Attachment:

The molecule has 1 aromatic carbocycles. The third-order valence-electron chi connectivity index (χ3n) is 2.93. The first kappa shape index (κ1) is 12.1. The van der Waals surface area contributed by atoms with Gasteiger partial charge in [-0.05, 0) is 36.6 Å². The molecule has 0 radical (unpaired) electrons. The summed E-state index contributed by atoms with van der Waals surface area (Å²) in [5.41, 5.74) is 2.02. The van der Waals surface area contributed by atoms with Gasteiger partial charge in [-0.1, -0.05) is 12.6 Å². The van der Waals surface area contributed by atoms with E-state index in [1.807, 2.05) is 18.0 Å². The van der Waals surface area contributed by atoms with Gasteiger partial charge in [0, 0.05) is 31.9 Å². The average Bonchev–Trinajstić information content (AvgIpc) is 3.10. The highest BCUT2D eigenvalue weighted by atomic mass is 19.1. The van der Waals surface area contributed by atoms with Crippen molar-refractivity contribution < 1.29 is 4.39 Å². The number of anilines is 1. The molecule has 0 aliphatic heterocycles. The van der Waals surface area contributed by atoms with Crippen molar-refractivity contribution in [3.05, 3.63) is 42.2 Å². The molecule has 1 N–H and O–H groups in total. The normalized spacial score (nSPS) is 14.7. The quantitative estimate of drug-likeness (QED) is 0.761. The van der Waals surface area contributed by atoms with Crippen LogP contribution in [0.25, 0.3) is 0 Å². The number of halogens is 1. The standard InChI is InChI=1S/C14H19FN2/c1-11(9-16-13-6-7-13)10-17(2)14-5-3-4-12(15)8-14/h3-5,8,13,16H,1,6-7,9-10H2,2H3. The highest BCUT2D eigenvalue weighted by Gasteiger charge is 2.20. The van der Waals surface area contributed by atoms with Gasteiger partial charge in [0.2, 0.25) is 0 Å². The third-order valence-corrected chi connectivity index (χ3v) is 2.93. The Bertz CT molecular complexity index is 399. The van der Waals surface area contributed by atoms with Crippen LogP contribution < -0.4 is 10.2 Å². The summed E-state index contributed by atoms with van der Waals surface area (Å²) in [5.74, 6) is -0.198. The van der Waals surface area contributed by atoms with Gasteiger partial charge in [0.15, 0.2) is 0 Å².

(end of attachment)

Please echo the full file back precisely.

The molecule has 1 aromatic carbocycles. The third-order valence-electron chi connectivity index (χ3n) is 2.93. The first kappa shape index (κ1) is 12.1. The van der Waals surface area contributed by atoms with Gasteiger partial charge in [-0.05, 0) is 36.6 Å². The molecule has 0 radical (unpaired) electrons. The summed E-state index contributed by atoms with van der Waals surface area (Å²) in [5.41, 5.74) is 2.02. The van der Waals surface area contributed by atoms with Gasteiger partial charge in [-0.1, -0.05) is 12.6 Å². The van der Waals surface area contributed by atoms with E-state index in [1.807, 2.05) is 18.0 Å². The van der Waals surface area contributed by atoms with Gasteiger partial charge in [0, 0.05) is 31.9 Å². The average Bonchev–Trinajstić information content (AvgIpc) is 3.10. The highest BCUT2D eigenvalue weighted by atomic mass is 19.1. The van der Waals surface area contributed by atoms with Crippen molar-refractivity contribution < 1.29 is 4.39 Å². The number of anilines is 1. The molecule has 0 aliphatic heterocycles. The van der Waals surface area contributed by atoms with Crippen molar-refractivity contribution in [3.05, 3.63) is 42.2 Å². The molecule has 1 N–H and O–H groups in total. The normalized spacial score (nSPS) is 14.7. The quantitative estimate of drug-likeness (QED) is 0.761. The van der Waals surface area contributed by atoms with Crippen LogP contribution in [0.25, 0.3) is 0 Å². The number of halogens is 1. The standard InChI is InChI=1S/C14H19FN2/c1-11(9-16-13-6-7-13)10-17(2)14-5-3-4-12(15)8-14/h3-5,8,13,16H,1,6-7,9-10H2,2H3. The highest BCUT2D eigenvalue weighted by Gasteiger charge is 2.20. The van der Waals surface area contributed by atoms with Gasteiger partial charge in [0.2, 0.25) is 0 Å². The third-order valence-corrected chi connectivity index (χ3v) is 2.93. The Bertz CT molecular complexity index is 399. The van der Waals surface area contributed by atoms with Crippen LogP contribution < -0.4 is 10.2 Å². The summed E-state index contributed by atoms with van der Waals surface area (Å²) in [5.74, 6) is -0.198. The van der Waals surface area contributed by atoms with Gasteiger partial charge in [0.15, 0.2) is 0 Å².